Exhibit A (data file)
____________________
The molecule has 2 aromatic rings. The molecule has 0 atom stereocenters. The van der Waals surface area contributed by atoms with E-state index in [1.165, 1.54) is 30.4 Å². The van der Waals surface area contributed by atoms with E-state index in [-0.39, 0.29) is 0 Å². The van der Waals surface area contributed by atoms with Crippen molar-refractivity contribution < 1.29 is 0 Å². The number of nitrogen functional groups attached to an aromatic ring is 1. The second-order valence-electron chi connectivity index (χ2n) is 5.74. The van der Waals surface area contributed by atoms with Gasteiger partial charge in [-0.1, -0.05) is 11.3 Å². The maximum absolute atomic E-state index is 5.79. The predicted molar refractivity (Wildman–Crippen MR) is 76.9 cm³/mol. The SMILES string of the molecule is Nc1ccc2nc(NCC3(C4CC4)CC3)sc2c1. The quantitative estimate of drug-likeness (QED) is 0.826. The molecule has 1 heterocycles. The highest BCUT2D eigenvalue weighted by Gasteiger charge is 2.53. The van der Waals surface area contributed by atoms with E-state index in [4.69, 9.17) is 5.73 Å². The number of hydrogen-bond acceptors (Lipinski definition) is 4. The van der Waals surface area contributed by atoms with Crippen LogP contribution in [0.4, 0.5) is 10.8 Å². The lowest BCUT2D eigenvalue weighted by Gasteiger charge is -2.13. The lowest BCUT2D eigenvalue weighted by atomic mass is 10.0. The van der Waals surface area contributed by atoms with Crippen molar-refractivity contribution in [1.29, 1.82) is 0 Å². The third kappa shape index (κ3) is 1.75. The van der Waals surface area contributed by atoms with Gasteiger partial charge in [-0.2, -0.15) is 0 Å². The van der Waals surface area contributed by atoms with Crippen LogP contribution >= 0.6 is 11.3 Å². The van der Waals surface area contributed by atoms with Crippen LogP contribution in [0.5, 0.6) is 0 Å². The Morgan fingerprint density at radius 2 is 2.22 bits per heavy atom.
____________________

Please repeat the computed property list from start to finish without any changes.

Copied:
The molecule has 2 aromatic rings. The molecule has 0 atom stereocenters. The van der Waals surface area contributed by atoms with E-state index in [1.165, 1.54) is 30.4 Å². The van der Waals surface area contributed by atoms with E-state index in [-0.39, 0.29) is 0 Å². The van der Waals surface area contributed by atoms with Crippen molar-refractivity contribution < 1.29 is 0 Å². The number of nitrogen functional groups attached to an aromatic ring is 1. The second-order valence-electron chi connectivity index (χ2n) is 5.74. The van der Waals surface area contributed by atoms with Gasteiger partial charge in [-0.1, -0.05) is 11.3 Å². The maximum absolute atomic E-state index is 5.79. The predicted molar refractivity (Wildman–Crippen MR) is 76.9 cm³/mol. The SMILES string of the molecule is Nc1ccc2nc(NCC3(C4CC4)CC3)sc2c1. The quantitative estimate of drug-likeness (QED) is 0.826. The molecule has 1 heterocycles. The highest BCUT2D eigenvalue weighted by Gasteiger charge is 2.53. The van der Waals surface area contributed by atoms with E-state index in [4.69, 9.17) is 5.73 Å². The number of hydrogen-bond acceptors (Lipinski definition) is 4. The van der Waals surface area contributed by atoms with Crippen LogP contribution in [0.4, 0.5) is 10.8 Å². The lowest BCUT2D eigenvalue weighted by Gasteiger charge is -2.13. The lowest BCUT2D eigenvalue weighted by atomic mass is 10.0. The van der Waals surface area contributed by atoms with Crippen molar-refractivity contribution in [1.29, 1.82) is 0 Å². The third kappa shape index (κ3) is 1.75. The van der Waals surface area contributed by atoms with Gasteiger partial charge in [-0.2, -0.15) is 0 Å². The van der Waals surface area contributed by atoms with Crippen LogP contribution >= 0.6 is 11.3 Å². The van der Waals surface area contributed by atoms with Crippen LogP contribution in [0.5, 0.6) is 0 Å². The Morgan fingerprint density at radius 2 is 2.22 bits per heavy atom.